Initiative 103 will be partying it up with other local creative activists for the Beautiful Trouble book launch on Wednesday, May 16th at the Richard Hugo House. Hope to see you there! RSVP on Facebook!
Apple's not the only company to save billions in taxes through Nevada as The New York Times reported yesterday. Here's how Microsoft's saved $4.37 billion in tax payments to Washington State and how it's led indirectly to $4 billion in K-12 and Higher Education cuts since 2008. 18% of University of Washington freshman are now foreigners (because they pay more) up from 2% six years ago. Washington State ranks 47th nationally in 18-24 yo college enrollment and 48th in K-12 class size. This hasn't stopped the architect of the company's Nevada tax dodge from writing in The Seattle Times: 'it's [Washington] state's paramount duty to provide for the public education of all children. Unfortunately, steady declines in public resources now threaten our ability to live up to that commitment.' Yes, indeed.
So, I thought it was a bit surprising that The Times hit Amazon with a front page article on its poor record of corporate giving in Seattle. The article ran on April Fools Day - so perhaps this was The Seattle Times treating its readers for fools.
But seriously, doesn't paying your taxes come before corporate giving? Isn't tax dodging a bigger sin than failing to make donations to your community?
When newspapers fail to cover the problems in our tax system and the former-Microsoft employee turned legislator that contributes to the problem, then the region's safety net falls apart and we depend more heavily on corporate donations. But surely The Times should do a better job of covering this issue first.
There's been a lot of discussion and excitement about the Montana State Supreme Court's recent decision to strike down portions of Citizens United. Sorry to bum you all out but my cursory read of the court's Western Tradition Partnership ruling is that it actually challenges only a very small part of Citizens United. Read my full post over at Envision Seattle.
In December, John Burbank of the Economic Opportunity Institute wrote in The Herald that,"By running its licensing sales through a shop in Reno, Nev., it avoids royalty taxes that could be funding high-quality schools for Washington's children." Microsoft's Jeffrey Reading asked The Herald for a correction "Much of the information regarding this issue is misinformation primarily spread by a blogger [me]."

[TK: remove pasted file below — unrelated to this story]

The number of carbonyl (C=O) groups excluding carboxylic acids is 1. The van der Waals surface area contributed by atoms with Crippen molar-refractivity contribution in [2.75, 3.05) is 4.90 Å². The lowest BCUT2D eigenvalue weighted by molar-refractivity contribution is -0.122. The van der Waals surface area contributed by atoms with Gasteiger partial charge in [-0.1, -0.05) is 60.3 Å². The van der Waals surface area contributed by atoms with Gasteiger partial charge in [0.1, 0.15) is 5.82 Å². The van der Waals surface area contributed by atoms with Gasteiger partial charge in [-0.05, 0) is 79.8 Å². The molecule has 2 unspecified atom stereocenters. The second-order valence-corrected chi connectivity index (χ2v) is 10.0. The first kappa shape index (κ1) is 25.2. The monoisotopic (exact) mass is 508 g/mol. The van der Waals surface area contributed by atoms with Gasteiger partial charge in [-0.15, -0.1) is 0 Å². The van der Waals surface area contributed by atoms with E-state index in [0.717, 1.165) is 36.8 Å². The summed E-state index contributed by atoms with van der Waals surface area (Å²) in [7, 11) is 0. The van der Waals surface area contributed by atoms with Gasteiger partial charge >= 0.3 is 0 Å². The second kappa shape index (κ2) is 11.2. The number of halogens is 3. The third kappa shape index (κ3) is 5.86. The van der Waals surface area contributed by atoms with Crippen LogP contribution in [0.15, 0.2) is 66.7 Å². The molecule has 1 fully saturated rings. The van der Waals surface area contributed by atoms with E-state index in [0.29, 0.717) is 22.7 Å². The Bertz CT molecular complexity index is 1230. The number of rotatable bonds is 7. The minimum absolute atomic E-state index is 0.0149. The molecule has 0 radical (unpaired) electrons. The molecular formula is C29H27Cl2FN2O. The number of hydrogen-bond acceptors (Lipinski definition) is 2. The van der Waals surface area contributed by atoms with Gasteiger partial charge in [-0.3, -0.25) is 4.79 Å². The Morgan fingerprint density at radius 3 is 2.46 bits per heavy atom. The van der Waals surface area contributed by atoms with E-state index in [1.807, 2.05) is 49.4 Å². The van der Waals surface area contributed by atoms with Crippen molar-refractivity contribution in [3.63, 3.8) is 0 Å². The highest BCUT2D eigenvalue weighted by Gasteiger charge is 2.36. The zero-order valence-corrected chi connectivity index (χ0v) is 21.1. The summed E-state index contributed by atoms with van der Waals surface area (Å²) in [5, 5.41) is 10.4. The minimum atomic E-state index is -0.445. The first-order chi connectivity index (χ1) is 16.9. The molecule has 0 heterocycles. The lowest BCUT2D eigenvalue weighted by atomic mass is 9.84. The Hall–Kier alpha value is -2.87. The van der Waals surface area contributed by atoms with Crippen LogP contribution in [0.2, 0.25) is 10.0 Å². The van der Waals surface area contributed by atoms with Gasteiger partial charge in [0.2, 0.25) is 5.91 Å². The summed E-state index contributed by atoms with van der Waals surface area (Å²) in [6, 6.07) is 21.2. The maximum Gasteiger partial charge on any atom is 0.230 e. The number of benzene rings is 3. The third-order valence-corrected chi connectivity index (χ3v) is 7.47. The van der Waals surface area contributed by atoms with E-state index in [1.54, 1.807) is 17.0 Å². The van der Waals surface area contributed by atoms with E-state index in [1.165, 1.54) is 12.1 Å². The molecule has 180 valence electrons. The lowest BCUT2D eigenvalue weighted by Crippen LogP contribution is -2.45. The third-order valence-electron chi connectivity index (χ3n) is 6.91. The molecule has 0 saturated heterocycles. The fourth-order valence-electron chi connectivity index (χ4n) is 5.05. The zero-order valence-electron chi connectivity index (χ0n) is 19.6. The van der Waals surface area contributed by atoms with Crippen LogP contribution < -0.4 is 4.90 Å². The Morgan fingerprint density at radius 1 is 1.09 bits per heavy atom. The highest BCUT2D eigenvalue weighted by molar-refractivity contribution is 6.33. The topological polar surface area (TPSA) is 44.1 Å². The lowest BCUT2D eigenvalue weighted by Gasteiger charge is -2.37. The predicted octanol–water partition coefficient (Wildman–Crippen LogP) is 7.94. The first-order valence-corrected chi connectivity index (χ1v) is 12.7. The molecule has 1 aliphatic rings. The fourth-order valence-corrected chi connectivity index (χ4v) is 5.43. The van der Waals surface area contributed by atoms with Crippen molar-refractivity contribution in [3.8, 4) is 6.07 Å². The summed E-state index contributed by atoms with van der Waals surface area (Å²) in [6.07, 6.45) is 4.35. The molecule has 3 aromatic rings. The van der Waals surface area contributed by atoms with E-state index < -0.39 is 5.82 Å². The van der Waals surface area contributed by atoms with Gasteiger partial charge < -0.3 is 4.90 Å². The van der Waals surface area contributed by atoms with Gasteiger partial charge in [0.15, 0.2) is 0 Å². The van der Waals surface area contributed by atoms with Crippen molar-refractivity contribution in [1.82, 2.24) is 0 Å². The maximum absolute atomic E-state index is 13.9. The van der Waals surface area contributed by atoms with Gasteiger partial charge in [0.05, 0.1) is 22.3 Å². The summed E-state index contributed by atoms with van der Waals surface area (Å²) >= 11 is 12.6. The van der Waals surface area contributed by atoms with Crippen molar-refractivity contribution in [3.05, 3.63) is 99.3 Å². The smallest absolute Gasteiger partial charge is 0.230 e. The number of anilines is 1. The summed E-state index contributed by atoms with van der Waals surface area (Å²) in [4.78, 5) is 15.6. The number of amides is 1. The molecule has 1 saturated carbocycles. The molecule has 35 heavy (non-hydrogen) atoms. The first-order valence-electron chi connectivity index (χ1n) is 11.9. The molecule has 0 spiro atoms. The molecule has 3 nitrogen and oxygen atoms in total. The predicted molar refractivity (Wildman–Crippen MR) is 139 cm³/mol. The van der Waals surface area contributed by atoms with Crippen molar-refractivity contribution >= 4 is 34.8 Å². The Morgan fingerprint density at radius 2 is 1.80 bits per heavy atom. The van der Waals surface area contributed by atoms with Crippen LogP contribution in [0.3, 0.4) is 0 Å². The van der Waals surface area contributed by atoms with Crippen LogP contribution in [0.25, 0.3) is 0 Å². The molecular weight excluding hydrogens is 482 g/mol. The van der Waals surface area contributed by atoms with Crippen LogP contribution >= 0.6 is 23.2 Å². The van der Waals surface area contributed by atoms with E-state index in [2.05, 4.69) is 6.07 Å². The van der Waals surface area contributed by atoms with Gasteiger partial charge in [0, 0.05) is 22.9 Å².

I've written an open letter to Microsoft's General Counsel and Senior Vice President for Microsoft to release its Washington State Royalty Tax payments for the years 1998 - 2010 so they can prove their case against me.
Last month, Smith wrote a column in The Seattle Times in which he expressed concern that falling tax revenues are hurting education: "Like many states, Washington continues to battle significant budget challenges. Unlike many states, however, our constitution declares that it's the state's paramount duty to provide for the public education of all children. Unfortunately, steady declines in public resources now threaten our ability to live up to that commitment."
"Mr. Burbank does not include sourcing to support his claims regarding Microsoft’s Nevada licensing, which is part of a very complicated piece of state tax law. Much of the information regarding this issue is misinformation primarily spread by a blogger, and no state official has ever provided any factual data supporting his claims."
I stand behind my research and all of my claims. If Microsoft wishes to prove that it paid Washington State Royalty Taxes during the years 1998 - 2010, it should disclose its worldwide licensing revenue and its Royalty Tax payments for this time period. It would be quite simple for the company to provide these two sets of numbers and would put the issue to rest once and for all (as I have done here).